Commenting on the publication of the Health and Social Care Committee’s report: Delivering core NHS and care services during the pandemic and beyond, Ruth Thorlby, Assistant Director for Policy at the Health Foundation, said:
'The committee is right to draw attention to the backlog of care and the strain this is putting on patients. The government needs to ensure that both the NHS and social care services get the funding they need over the next few months, to help reduce waiting times, keep non-COVID services running and make sure that no patients lose out on care because they are struggling to get appointments or are concerned about being exposed to the virus. We know from our recent polling* that people from black and minority ethnic backgrounds – one of the groups worst affected by the pandemic – are less likely to have used NHS services since lockdown.
'The committee’s recommendation of weekly testing for NHS staff to keep non-COVID services running as COVID-19 cases rise is logical, but it is far from clear that testing capacity exists to enable this. The government committed to weekly testing of care home staff earlier this month but testing in social care has been beset with problems, with reports of tests in some areas either unavailable or results delivered too late.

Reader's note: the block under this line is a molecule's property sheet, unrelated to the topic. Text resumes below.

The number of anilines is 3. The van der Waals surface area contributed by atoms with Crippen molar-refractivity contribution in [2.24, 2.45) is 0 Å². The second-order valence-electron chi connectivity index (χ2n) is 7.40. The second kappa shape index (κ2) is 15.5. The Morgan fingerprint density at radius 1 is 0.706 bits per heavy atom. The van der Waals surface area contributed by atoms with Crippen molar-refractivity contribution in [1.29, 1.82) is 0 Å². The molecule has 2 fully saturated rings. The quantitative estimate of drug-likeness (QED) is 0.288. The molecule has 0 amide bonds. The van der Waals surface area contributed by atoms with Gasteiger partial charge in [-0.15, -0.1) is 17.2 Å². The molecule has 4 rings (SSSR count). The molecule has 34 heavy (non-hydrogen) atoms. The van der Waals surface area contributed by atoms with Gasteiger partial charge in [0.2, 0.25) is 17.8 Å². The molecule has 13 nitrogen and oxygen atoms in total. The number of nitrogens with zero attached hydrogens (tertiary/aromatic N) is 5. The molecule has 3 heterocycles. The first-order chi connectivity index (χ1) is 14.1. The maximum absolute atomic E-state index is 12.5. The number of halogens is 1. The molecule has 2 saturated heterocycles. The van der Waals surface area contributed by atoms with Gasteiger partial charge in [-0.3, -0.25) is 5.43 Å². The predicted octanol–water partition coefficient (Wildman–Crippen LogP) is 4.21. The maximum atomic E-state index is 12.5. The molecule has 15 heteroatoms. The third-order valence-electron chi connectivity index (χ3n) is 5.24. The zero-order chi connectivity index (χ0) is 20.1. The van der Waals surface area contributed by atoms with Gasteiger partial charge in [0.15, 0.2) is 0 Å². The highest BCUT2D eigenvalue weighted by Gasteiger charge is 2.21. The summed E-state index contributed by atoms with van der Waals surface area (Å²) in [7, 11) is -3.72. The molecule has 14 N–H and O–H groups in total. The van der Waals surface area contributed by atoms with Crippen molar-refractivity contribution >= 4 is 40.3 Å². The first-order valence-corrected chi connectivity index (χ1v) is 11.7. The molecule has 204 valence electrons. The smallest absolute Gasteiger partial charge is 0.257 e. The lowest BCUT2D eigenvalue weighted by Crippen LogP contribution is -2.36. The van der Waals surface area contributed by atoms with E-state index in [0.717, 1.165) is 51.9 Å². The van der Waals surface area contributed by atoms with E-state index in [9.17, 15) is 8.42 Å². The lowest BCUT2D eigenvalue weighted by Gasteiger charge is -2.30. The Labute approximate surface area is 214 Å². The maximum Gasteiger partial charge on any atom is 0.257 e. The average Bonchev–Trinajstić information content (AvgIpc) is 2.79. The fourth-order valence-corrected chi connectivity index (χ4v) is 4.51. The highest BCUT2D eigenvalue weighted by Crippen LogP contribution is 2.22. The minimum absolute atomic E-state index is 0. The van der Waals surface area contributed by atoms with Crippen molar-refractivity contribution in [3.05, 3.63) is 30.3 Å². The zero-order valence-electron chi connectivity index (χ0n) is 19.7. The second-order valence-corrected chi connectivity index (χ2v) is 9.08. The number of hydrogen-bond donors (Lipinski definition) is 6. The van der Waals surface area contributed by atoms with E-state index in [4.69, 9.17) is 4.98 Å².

'Even if weekly testing of NHS staff is possible, it is only one part of the equation: social distancing, use of PPE, and other measures to maintain COVID-free zones within hospitals, will be needed alongside this. The reality is that the NHS will be operating with reduced capacity as we approach the winter months, and there may need to be difficult decisions made about what services to prioritise.'
Notes to editors
A recent Health Foundation briefing examines how changes in how NHS services are delivered and used have been accelerated by COVID-19.
* Polling data from the Health Foundation and Ipsos MORI conducted in July found that concerns about using hospitals is greater among some of the groups worst affected by COVID-19, with more than one in four (28%) people from black and minority ethnic backgrounds and more than a third (34%) of people with a disability saying they would feel uncomfortable about using their local hospital, compared with just over one in five overall (22%).
People from black and minority ethnic backgrounds are also less likely to report having used a health service since the beginning of lockdown (36% compared to 42% of the population as a whole), and are more likely to have considered using a service for a health issue but decided not to (9% compared with 5% overall).
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